Not just a bang, but a clunk followed by a series of clunks. It was, as I later learned, someone’s cane, dropped on the wooden steps and clattering downward, step by step by step, for a loooooooooong extended fall. Schiff slowed but didn’t falter – you could see him register what couldn’t be ignored, but he hung in there and kept playing… and the coughing began.
Some poor woman on our side of the hall was having a fit, and bless her heart, she tried to subdue her hacking, rose from her seat and hurried up the aisle. Problem is, the hallway outside this section of the hall led not out and away from the interior, but alongside it, so as she continued to cough, every time she hurried past a doorway, the coughing sounded louder than ever.
Andras Schiff stopped playing, literally threw up his hands, and stalked off the stage. And who could blame him? But as Ed and I wondered, a low murmur starting up all over the auditorium from similar conversations between concertgoers, would he come back?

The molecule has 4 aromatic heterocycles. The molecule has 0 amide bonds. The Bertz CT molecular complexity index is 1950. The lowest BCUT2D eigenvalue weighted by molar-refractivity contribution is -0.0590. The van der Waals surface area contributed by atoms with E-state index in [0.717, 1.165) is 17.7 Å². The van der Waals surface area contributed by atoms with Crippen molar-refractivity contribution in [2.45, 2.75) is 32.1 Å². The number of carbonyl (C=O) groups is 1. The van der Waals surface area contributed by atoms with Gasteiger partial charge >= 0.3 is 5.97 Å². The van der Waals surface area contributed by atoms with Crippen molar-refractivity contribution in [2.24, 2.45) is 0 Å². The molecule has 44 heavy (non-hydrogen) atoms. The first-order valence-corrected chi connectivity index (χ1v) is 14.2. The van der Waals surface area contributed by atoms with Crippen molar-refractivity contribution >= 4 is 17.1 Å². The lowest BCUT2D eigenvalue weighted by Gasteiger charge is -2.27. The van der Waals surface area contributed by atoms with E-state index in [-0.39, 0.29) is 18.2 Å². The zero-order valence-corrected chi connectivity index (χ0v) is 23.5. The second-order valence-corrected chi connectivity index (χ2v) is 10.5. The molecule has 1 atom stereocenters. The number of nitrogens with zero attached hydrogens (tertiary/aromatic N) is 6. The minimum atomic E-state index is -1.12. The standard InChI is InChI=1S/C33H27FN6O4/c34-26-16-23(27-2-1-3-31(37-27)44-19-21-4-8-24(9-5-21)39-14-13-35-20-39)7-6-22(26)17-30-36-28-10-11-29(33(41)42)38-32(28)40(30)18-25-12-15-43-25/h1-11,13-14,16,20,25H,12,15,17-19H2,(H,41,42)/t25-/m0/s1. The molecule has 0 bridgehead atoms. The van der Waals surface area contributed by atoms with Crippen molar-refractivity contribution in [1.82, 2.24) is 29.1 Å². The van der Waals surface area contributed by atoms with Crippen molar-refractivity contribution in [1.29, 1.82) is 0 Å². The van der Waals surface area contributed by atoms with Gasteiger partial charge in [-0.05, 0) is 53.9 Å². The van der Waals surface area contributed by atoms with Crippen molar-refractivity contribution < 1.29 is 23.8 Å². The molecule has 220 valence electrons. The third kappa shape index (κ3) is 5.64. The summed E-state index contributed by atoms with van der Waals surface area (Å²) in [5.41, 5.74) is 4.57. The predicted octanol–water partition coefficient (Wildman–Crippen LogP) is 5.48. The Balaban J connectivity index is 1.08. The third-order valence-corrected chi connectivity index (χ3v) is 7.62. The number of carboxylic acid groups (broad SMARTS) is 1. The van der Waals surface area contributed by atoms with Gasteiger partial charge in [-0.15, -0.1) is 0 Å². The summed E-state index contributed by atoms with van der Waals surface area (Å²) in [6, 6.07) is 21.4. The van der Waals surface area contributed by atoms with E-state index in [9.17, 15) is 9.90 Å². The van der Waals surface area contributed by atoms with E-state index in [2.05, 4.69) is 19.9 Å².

Soon after, Deborah Borda, President of the L.A. Phil Association, emerged to speak to the audience. She handled the situation admirably, explaining that the hall’s acoustics were so superb that the smallest sound from the listeners could be heard all too perfectly by the performers, and asked for our help in focusing our concentration and trying to be as quiet as possible.
We applauded, she left, and in a moment, Master Schiff reappeared to an even louder ovation. He gave us a game “well, these things happen” sort of smile, and sat down at the keyboard again. Silence reigned, and indeed, the focus Ms. Borda had requested was palpable as he began to resume the Adagio from where he’d left off.
That’s when the cell phone rang. The entire Disney Hall audience, en masse, emitted an appalled groan, and Schiff gazed with incredulity in the direction of the mechanical-musical ring, finally silenced. For a terrible moment, I thought he might just give up – on Mozart, the evening, and us. But with a regretful shake of his head, Schiff took a few seconds and a deep breath… then began the piece again. At this point, feeling intensely embarrassed on behalf of Los Angeles, I had a mini-anxiety attack in my seat, wondering what possible acoustic disaster might follow this. A fire engine siren? Someone with Tourette’s screaming curses? Thankfully, though the occasional cough, rustle and scraping still provided unwelcome accompaniment, Schiff got through the rest of the program relatively unscathed.